"If anyone has detailed information of a specific location where it may be for an extended period of time, please call the Warden Service so that the snake can be identified and removed, if necessary," she added.

To contact the warden service, call 800-228-0857.

If there is a giant snake in the Rumford canal system, it would most likely be a red-tail boa constrictor or a Burmese python, according to Robbie White of Mexico.

White keeps several large snakes as pets and is regarded as the local expert based on his annual show-and-tell sessions using his snakes to teach youngsters about the reptiles during summer reading programs in libraries.

"When people see a snake of that length, they automatically think it's a boa," White said. "But there are no snakes in the state of Maine that I know of that are going to grow to that length, unless it was a pet and it escaped."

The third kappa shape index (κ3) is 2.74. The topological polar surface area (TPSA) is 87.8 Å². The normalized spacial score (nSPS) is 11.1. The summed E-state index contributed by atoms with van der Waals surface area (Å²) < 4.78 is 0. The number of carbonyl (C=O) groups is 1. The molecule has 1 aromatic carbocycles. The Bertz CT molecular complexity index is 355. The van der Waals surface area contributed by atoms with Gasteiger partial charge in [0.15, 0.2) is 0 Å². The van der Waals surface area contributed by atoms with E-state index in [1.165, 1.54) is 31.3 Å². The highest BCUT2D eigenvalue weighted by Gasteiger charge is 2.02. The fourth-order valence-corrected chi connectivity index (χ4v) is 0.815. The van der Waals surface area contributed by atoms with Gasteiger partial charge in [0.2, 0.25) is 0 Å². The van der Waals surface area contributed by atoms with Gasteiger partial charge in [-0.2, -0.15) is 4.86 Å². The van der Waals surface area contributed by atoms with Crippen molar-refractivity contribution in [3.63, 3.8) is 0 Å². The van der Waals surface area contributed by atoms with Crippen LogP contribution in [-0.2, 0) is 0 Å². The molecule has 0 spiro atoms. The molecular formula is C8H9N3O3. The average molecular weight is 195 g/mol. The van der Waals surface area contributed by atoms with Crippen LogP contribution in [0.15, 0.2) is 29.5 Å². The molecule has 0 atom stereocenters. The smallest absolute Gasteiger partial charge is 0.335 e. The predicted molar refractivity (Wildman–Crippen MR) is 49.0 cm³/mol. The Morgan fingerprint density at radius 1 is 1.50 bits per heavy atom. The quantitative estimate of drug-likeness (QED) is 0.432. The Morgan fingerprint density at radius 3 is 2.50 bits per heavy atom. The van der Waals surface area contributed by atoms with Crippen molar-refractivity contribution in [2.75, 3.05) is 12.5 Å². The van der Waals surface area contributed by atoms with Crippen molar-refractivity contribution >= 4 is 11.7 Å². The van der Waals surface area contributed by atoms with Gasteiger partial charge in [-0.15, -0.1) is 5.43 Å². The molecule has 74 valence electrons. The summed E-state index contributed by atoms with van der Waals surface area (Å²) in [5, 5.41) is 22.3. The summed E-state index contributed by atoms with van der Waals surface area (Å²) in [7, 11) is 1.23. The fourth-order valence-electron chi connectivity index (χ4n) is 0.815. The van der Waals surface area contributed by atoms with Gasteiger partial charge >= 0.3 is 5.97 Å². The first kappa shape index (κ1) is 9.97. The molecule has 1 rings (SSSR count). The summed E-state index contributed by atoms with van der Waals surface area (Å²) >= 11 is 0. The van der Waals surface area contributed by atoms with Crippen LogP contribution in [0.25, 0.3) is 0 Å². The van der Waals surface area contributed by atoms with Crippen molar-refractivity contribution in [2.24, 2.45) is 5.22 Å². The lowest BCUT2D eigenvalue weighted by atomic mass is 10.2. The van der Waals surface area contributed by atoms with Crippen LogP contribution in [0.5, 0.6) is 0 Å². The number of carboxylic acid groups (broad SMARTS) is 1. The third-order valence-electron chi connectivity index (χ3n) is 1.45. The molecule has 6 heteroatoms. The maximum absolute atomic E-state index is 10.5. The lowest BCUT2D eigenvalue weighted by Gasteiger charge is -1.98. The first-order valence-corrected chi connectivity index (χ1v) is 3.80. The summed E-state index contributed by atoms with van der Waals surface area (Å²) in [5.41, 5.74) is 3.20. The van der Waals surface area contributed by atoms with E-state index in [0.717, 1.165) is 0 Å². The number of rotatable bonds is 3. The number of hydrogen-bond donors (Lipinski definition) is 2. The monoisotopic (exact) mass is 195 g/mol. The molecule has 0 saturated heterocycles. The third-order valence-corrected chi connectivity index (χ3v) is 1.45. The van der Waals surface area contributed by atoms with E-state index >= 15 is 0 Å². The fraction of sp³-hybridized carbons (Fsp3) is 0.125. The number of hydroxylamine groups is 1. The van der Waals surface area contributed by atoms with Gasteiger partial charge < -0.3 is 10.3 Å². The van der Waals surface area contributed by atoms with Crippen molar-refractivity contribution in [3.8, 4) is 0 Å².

If it's at least 14 feet long, it's a red-tail boa constrictor, he said.

"But if it's much bigger - like 16 feet or 18 feet - then you're talking more along the lines of what I understand is a Burmese python," White said. "But a Burmese python, once it gets that size, would be very aggressive."

"I mean, you wouldn't want to go in there after it unless you had a catch pole and a couple of people with you, because they are quite strong and they are very aggressive," he added.

When told of the Rumford sightings, White said a 17-foot-long boa would have an elongated head the size of a grapefruit. It would also be right at home in the water.

"Boa constrictors love the water, oh yeah," White said. "My 10-foot red-tail boa, she stayed in her pool of water for almost two months one time; just had her nose sticking out of it."